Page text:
4 differences between men and women in med device companies
The corporate workplace has long been known for its gender disparities. Despite significant progress in recent years, there are still many industries where men and women are not equally represented, compensated, or valued.
One industry where these disparities are particularly prevalent is the med device industry.
Let me share 4 differences that I have noted between men and women in orthopedics, in particular.
NOTE #1: These are general observations, not specific to any person.
NOTE #2: I can as I don’t have an employer or employees.
Representation is one of the most significant differences between men and women in device companies. While women make up a significant portion of the healthcare industry, they are still underrepresented at the leadership levels in ortho device companies. According to a report by McKinsey & Company, women make up only 26% of executive teams and 18% of board members in medical device companies. This underrepresentation can lead to a lack of diversity in decision-making and can limit the perspectives and experiences that are brought to the table.
Compensation is another area where men and women in device companies differ. According to a report by MedtechDive, women in the medical device industry earn an average of 11% less than their male counterparts. This pay gap is particularly significant for women in leadership positions, where the gap can widen to as much as 35%. This difference in compensation can be attributed to a variety of factors, including bias in performance evaluations and negotiation, as well as the fact that women are more likely to take time off from work to care for family members.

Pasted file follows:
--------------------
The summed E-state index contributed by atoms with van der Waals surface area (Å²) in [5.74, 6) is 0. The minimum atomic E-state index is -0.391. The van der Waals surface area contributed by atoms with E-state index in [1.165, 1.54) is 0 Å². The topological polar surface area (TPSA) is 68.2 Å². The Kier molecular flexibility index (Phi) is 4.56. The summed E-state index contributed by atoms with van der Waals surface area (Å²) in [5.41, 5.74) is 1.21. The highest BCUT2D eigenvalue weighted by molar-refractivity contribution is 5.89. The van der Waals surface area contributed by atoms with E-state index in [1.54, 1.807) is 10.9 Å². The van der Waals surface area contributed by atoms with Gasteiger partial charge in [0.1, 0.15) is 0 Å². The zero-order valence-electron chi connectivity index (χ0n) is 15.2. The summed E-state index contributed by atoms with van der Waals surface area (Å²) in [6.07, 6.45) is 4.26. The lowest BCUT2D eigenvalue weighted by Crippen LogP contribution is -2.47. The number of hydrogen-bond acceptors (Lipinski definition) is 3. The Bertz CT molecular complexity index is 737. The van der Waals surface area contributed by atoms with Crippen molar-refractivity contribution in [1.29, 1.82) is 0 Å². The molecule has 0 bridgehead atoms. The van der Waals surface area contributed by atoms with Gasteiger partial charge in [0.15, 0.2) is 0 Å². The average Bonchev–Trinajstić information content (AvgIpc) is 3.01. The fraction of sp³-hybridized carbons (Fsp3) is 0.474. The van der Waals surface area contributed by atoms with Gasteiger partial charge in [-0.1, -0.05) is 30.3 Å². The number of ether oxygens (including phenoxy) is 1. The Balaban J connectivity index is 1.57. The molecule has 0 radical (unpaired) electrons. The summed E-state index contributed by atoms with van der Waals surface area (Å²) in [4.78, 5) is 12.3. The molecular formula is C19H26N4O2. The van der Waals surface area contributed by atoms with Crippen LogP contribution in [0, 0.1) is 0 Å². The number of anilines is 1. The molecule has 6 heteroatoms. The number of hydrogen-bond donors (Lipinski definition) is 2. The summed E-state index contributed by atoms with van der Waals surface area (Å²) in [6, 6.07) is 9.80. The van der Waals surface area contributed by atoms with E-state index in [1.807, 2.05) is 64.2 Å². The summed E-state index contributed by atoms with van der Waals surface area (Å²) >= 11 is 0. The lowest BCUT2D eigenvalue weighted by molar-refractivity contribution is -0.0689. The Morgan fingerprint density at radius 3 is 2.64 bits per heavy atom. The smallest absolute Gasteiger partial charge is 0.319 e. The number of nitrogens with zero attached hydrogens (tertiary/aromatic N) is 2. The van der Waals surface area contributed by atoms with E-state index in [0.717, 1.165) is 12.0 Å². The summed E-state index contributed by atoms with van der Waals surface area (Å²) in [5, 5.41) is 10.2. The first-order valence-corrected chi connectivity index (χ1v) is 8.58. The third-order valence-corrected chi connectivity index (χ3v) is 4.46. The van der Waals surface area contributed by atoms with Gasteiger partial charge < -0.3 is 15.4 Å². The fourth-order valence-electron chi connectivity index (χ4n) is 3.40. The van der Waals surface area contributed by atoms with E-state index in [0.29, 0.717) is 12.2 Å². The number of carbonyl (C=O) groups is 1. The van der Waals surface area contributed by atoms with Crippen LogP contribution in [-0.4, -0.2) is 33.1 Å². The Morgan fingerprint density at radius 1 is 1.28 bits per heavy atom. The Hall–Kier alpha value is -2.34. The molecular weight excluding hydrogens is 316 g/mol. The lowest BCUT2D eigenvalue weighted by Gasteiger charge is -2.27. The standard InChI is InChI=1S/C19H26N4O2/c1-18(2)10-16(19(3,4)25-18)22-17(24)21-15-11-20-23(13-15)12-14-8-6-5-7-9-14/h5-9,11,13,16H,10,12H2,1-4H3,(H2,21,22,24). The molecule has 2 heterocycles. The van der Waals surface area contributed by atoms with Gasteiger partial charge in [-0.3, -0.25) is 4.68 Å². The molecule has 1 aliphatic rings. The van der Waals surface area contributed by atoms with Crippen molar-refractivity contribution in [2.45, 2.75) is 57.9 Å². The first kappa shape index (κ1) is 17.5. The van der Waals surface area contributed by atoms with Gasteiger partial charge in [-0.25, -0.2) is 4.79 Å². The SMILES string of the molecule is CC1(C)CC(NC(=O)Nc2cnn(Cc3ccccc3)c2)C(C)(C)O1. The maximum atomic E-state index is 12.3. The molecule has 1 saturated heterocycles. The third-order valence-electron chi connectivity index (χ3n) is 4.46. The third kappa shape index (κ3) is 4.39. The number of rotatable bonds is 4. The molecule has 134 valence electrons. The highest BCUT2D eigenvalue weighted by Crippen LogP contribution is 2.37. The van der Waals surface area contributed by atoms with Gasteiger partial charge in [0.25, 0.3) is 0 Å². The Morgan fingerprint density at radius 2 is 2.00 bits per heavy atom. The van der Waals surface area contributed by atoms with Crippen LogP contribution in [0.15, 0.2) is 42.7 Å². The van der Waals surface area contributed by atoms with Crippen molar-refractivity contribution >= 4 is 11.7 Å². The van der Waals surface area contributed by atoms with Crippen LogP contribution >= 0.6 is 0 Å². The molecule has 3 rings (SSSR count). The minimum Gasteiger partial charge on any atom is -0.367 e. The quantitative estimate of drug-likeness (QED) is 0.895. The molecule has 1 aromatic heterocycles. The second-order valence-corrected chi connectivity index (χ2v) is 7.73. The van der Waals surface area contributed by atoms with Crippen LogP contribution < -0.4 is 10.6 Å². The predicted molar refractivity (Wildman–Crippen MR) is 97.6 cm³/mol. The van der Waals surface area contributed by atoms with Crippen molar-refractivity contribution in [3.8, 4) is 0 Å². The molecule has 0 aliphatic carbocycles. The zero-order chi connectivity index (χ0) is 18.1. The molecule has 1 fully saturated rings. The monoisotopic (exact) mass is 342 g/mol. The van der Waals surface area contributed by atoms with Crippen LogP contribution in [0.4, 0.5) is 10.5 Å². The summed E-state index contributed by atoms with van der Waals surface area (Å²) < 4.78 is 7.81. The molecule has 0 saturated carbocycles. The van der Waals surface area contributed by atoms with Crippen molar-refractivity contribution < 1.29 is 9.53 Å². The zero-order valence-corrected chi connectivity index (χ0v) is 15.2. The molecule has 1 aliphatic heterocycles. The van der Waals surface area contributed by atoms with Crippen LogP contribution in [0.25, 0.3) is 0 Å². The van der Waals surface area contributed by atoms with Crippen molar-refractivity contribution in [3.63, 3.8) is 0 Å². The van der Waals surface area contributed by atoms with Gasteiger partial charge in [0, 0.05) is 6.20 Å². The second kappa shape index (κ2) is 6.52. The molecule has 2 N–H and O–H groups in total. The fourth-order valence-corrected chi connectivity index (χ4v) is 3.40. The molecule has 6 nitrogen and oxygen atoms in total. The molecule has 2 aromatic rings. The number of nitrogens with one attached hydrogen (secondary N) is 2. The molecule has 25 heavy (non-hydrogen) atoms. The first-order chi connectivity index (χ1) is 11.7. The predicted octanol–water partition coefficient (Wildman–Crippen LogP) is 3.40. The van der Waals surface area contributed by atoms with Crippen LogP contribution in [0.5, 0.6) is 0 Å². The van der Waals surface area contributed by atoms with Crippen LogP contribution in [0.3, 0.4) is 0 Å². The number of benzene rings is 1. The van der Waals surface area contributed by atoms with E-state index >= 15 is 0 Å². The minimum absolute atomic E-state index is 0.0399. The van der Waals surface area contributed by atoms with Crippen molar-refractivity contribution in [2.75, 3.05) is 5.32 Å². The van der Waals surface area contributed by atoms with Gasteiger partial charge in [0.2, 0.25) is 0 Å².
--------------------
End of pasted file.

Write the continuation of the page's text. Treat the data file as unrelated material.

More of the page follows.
3/ Work-Life Balance
Work-life balance is another area where men and women in device companies differ. Women are more likely to face challenges in balancing their work and family responsibilities. According to a report by the Pew Research Center, women are more likely than men to say that being a working parent makes it more difficult to advance in their careers. Additionally, women are more likely to report feeling burned out at work than men.
4/ Leadership Styles
Leadership styles are also a significant area of difference between men and women in device companies. While there is some evidence to suggest that women tend to use a more collaborative and inclusive leadership style, men may be more likely to use a command-and-control approach. However, it’s important to note that there is a lot of individual variation within genders, and it’s possible to find both collaborative and command-and-control leaders of any gender.
In conclusion, the medical device industry is an industry where gender disparities are still prevalent. Women are underrepresented at the leadership levels, earn less than their male counterparts, face challenges in balancing work and family responsibilities, and may have different leadership styles than men. While these differences are significant, it’s important to note that they are not necessarily due to inherent differences between men and women. Rather, they are the result of societal expectations and biases that can be changed with intentional effort. By recognizing and addressing these disparities, we can create a more diverse, equitable, and inclusive industry for everyone.